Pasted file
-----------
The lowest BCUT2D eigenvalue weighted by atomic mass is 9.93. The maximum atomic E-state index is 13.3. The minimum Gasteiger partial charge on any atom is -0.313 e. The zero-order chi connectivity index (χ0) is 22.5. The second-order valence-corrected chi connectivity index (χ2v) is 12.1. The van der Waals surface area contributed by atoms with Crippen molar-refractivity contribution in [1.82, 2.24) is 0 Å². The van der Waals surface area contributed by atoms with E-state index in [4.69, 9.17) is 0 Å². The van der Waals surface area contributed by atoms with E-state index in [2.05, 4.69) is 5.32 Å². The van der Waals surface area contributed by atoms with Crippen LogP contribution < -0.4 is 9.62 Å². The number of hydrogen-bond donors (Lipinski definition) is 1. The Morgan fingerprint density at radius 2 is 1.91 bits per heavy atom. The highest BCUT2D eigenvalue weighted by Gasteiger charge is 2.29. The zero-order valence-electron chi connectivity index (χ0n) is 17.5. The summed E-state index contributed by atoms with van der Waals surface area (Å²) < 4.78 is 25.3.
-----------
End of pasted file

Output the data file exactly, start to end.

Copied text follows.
The lowest BCUT2D eigenvalue weighted by atomic mass is 9.93. The maximum atomic E-state index is 13.3. The minimum Gasteiger partial charge on any atom is -0.313 e. The zero-order chi connectivity index (χ0) is 22.5. The second-order valence-corrected chi connectivity index (χ2v) is 12.1. The van der Waals surface area contributed by atoms with Crippen molar-refractivity contribution in [1.82, 2.24) is 0 Å². The van der Waals surface area contributed by atoms with E-state index in [4.69, 9.17) is 0 Å². The van der Waals surface area contributed by atoms with E-state index in [2.05, 4.69) is 5.32 Å². The van der Waals surface area contributed by atoms with Crippen LogP contribution < -0.4 is 9.62 Å². The number of hydrogen-bond donors (Lipinski definition) is 1. The Morgan fingerprint density at radius 2 is 1.91 bits per heavy atom. The highest BCUT2D eigenvalue weighted by Gasteiger charge is 2.29. The zero-order valence-electron chi connectivity index (χ0n) is 17.5. The summed E-state index contributed by atoms with van der Waals surface area (Å²) < 4.78 is 25.3.